Exhibtions: Liberty

Special thanks are due to, alphabetically:


overall structure of the ship

Long-range view of the starboard side of the ship, and slightly above the mid-plane. The outline of the regular rectangular base of the display has the potential to be used as an effective reference structure for stereoscoping photogrammetry.

A direct view of the starboard side, showing the ship's profile almost without interruption. The original image was dominated by the flash reflection; this version was made lighter in order to make the ship visible.

A long-range view of the whole ship from just off the starboard side of the bow. One wide, high aperature is visible on the bow; it may be a hangar for fighters and smaller craft.

View of the whole ship, from the port side of the bow. One wide and tall groove on the port side of the bow may be a small fighter hangar, but it is not large enough to accommodate a freighter or shuttle. Other grooves seen further back on the port side may be gunports containing turbolaser and ion cannons.

Another long-range view of the whole ship from just off the port side of the bow.

dorsal surfaces

Closer image of the upper port side of the bow. In this view we can see deeply into what is possibly a portside hangar for small fightercraft and ships of a similar size.

Close view of the ship's port side, viewed from above the midplane.

Detail of the middle of the dorsal surface. There is an intriguing variety of components outside the hull; perhaps these systems were added as upgrades and were not part of the original design by the Mon Calamari.

Fine detail on the dorsal surface, including a dark, feathery and intriguingly regular structure. Other images hint that there may be gun barrels among these pieces.

Dorsal surfaces of the starboard wing. There are at least two long structures pointing aft, which may be antennae of some kind, or more likely the barrels of long cannons that are unusually mounted on the exterior rather than the gunport grooves.

Dorsal surfaces of the middle and rear-middle of the ship. A variety of thin external structures are visible, and some of them look as if they may be cannons.

A closer view of dorsal surfaces on the starboard side, but taken from further forward and facing back towards a point between the starboard wing and the middle of the ship.

thrusters and stern

View of the tail from above. It is interesting to note the lip on the aft end of the largest super-blister on the middle of the dorsal surface. The gap below the lip is filled with dark-coloured blisters of a smaller scale. Is this some kind of critical hardware that needs special shelter? Is it associated with the propulsion systems or is there some other reason why it should face aft?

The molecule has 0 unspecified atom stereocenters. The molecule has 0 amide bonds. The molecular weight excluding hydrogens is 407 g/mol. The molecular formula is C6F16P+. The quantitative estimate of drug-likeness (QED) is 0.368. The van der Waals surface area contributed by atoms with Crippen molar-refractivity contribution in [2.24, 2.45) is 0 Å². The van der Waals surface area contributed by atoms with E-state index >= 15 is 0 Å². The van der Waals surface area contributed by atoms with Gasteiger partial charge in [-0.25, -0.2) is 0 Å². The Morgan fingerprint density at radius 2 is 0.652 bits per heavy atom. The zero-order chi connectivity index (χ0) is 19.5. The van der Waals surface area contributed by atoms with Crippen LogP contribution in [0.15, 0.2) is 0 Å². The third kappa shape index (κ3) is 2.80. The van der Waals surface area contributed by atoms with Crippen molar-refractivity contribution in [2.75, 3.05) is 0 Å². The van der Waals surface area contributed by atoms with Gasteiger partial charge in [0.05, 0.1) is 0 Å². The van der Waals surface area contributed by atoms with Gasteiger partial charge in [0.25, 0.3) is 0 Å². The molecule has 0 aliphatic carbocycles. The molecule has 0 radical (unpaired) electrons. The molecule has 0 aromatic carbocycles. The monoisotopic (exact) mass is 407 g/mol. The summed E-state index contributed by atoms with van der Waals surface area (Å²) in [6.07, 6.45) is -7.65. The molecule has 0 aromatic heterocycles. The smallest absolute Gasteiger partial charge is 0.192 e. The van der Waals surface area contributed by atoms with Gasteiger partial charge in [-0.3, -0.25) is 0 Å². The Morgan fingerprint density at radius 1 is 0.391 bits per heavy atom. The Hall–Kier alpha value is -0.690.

A more distanct view of the dorsal surfaces of the tail and the wings. The cavity encompassing the thrusters extends outwards to the trailing edges of the wings. These gaps are larger than the grooves on the bow. If they are hangars they might be big enough to carry starfighters with less of an awkward and dangerous squeeze.

A nearly direct view into the engine cylinders.

A nearly direct view into the engine cylinders.

A view of the engine clusters from an angle slightly further off to the starboard side.

The fantail and thrusters as seen from behind and below. The cavities on the inside trailing edges of the wings are clearly visible. The dark inner shell of the fantail is interesting for its exposed gadgetry, and for the fact that it does not encompass all of the thruster cylinders.

Thruster structures and the side of one wing, viewed directly from the starboard side.

ventral surfaces

View from below the mid-plan, off the starboard side of the bow, facing back towards the centre of the ship and the starboard wing. Noteworthy features include: (*) one long gun-port on a long ventral blister under the wing; (*) and an apparent cluster of three or more heavy cannon barrels bristling away from a point on the dorsal hull. One structure visible on the upper side of the front of the wing may be a miniature control pod, which may perhaps be big enough for a few crewmen in cramped conditions.

View towards the middle of the ship (near the model's mounting point) from a camera position below the mid-plane and off the starboard wing. One of the thruster cylinders is visible near the upper-left corner of the image.